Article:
Uralkali posted an 89 percent jump in first-half profit, topping analysts' forecasts, as the global economic recovery boosted demand for food, the company said Friday.
The potash maker, controlled by billionaire Suleiman Kerimov, said net profit rose to 8.4 billion rubles ($274 million) for the six months to end June, up from 4.5 billion rubles in the same period last year.
Revenue almost doubled to 27.4 billion rubles from 13.9 billion rubles.
Analysts polled by Reuters had forecast a profit of 7.5 billion rubles.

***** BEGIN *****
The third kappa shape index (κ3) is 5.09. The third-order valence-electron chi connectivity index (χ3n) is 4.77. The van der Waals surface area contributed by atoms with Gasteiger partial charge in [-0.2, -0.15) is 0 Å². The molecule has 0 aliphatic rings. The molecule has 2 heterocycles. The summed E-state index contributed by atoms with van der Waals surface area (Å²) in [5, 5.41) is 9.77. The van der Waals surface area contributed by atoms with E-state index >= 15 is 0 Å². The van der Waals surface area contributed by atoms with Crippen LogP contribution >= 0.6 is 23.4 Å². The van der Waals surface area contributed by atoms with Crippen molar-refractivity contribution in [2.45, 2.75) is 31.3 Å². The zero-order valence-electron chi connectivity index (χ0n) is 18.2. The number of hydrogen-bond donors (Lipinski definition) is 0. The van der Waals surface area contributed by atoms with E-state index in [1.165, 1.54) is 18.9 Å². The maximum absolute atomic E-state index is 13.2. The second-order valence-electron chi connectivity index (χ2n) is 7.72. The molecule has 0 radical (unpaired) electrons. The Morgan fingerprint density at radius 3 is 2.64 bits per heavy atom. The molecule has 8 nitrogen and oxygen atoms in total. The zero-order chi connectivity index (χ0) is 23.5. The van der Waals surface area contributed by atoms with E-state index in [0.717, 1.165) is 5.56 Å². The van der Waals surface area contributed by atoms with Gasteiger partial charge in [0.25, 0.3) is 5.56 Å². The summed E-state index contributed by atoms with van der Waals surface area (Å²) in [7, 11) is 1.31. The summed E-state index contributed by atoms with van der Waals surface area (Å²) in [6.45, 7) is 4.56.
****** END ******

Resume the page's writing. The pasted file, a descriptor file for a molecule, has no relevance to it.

Kerimov is in the process of creating a national potash mining champion via the merger of his stakes in Uralkali and domestic rival Silvinit.
The combined company would be the world's second-largest producer of potash — a key component of agricultural fertilizer — and would rival Canada's Potash Corp., currently the subject of a $39 billion hostile takeover approach from BHP Billiton.
Uralkali expects at least an 80 percent utilization rate during 2010, chief financial officer Viktor Belyakov said on an earnings conference call.
Belarusian Potash Company, which exports Uralkali's products, expects growth in the potash price in the second half and “very good” years in 2011 and 2012, Oleg Petrov, head of sales, said on a conference call.
Uralkali's shares closed down 0.2 percent on MICEX, while the exchange's benchmark index ended Friday up 0.6 percent.